St. Albert MP Michael Cooper says the parliamentary report on physician-assisted dying, released last week, doesn’t go far enough in some places and goes too far in others.
After a month of public consultations, which included 61 witnesses and more than 100 written submissions, the special joint committee on physician-assisted dying released a list of 21 recommendations that will help craft new legislation on medical aid in dying.
Cooper, who sat as vice-chair of the committee, along with four other Conservative committee members, co-authored a dissenting report criticizing the scope of the main report, as well as a lack of safeguards for vulnerable Canadians.
The dissenting report argues that the committee did not conform to the legal framework set out by the Carter decision, which concluded that competent adults suffering from a grievous and irremediable medical condition should have access to medical aid in dying, and “fails to protect the Charter rights of vulnerable persons and medical health professionals.”
It takes issue with the suggestion that the service could be extended to mature minors (children under the age of 16 deemed capable of consent) in the future and that patients diagnosed with a potentially lethal or debilitating disease could be allowed to fill out an advance directive.
“It raises issues about consent generally and whether that person is truly consenting,” said Cooper on the subject of advanced directives.
“Ultimately it’s impossible for any individual to know what to do (in the future). It’s an irreversible decision,” he said.
In Belgium, where physician-assisted dying has been legal since 2002, advanced directives only accounted for less than two per cent (69) of all reported cases in 2012 and 2013 (3,239 in total) and the majority of cases where physician-assisted dying was granted (87 per cent) the patients had a life expectancy of a few months.
Brad Peters, director of Dying with Dignity Canada and co-ordinator for the Edmonton Chapter, thought this was one of the report’s biggest successes.
“My initial reaction is that the recommendations did a really good job of reflecting the spirit of the Supreme Court’s decision. It’s as if they didn’t use the decision as a ceiling, but as a jumping off point,” said Peters.
He said that the committee was responsive to the desires of Canadians on the subject of advance directives.
“I think it’s one of the most common concerns people have: what if I lose competency? What if I make a request and between the time of the request and the time of receiving aid in dying, I lose competency?”
Peters agrees, however, with the dissenting report’s recommendation that psychiatrists be involved in evaluating the capacity to consent of patients suffering from mental illness.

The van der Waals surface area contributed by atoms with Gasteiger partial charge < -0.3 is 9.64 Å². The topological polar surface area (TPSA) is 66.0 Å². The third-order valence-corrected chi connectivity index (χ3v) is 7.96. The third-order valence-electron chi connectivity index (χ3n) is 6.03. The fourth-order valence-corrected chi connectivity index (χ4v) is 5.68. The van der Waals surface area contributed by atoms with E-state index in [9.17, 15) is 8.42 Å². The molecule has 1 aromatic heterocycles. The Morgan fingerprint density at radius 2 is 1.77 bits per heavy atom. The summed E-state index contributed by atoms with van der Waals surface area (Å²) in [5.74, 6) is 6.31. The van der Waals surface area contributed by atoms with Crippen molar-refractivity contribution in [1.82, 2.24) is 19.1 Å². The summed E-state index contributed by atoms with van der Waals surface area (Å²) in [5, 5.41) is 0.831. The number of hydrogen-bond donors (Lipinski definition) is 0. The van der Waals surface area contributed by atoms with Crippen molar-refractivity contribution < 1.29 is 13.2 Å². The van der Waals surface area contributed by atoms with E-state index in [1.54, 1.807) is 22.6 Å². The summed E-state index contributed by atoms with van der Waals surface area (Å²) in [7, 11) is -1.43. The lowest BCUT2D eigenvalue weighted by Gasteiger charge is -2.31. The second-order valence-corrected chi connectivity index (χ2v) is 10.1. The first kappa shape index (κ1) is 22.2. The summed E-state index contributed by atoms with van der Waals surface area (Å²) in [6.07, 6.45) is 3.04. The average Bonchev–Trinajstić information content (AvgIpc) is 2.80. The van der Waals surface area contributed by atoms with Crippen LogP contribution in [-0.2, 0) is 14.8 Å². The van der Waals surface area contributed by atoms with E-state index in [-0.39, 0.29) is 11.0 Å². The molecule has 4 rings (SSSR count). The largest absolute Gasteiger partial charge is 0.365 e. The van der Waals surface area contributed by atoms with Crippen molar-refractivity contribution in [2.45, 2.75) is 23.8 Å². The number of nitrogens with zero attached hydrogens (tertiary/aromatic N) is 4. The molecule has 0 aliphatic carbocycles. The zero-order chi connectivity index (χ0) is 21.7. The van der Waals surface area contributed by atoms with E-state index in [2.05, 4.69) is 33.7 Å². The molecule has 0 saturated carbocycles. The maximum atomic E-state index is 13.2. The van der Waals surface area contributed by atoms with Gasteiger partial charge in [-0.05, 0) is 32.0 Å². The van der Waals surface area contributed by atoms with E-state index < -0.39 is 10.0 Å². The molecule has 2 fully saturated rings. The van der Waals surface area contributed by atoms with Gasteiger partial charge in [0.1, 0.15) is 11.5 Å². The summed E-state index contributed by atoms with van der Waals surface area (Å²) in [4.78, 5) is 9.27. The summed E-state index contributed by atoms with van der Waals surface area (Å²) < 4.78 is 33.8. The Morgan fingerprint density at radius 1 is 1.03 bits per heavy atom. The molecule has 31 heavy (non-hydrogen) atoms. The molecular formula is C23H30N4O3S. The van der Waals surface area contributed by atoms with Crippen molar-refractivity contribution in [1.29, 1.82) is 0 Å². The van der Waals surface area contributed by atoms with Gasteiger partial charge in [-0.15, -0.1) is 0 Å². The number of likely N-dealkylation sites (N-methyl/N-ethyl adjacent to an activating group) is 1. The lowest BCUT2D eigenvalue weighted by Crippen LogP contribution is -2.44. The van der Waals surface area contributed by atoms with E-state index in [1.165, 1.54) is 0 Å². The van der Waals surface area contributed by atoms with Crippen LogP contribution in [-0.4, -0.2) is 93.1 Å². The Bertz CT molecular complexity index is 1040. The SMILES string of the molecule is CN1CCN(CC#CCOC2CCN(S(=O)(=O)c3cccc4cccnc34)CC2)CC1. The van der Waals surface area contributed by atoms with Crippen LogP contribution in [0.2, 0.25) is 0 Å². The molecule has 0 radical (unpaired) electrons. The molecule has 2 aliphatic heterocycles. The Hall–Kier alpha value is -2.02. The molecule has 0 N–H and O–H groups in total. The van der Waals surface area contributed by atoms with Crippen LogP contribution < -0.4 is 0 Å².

Although physicians are able to recognize the signs and symptoms of mental illness, Cooper and the other authors of the dissenting report, believe that a specialist is better suited to determine whether a mentally ill individual is capable of consenting.
These committee members also felt that the report fell short of protecting the conscience rights of health professionals, which allow them to object to procedures that fall outside their moral or religious belief system.
The dissenting voices disagreed with the main report’s recommendation for an “effective referral” regime. Instead, they suggest that objecting physicians refer patients to a government agency.
The third-party agency would connect the patient with a doctor that provides the service.
“The effective referral regime would be the first such in the world," said Cooper. “In no country that has physician-assisted dying is there an effective referral provision.”
The dissenting report notes a “significant” concern over the timeline given to the committee, pointing out that Quebec took six years under three different legislatures to come up with a law that was still not unanimously supported by members of the Legislative Assembly.
In a previous interview, Cooper criticized the Trudeau government for not forming the special joint committee earlier.
“What I hope is that the government looks at both reports and looks to the Carter decision and crafts legislation that strikes the balance, as the Supreme Court called upon the government to do, to respect individual autonomy and protect vulnerable persons,” said Cooper.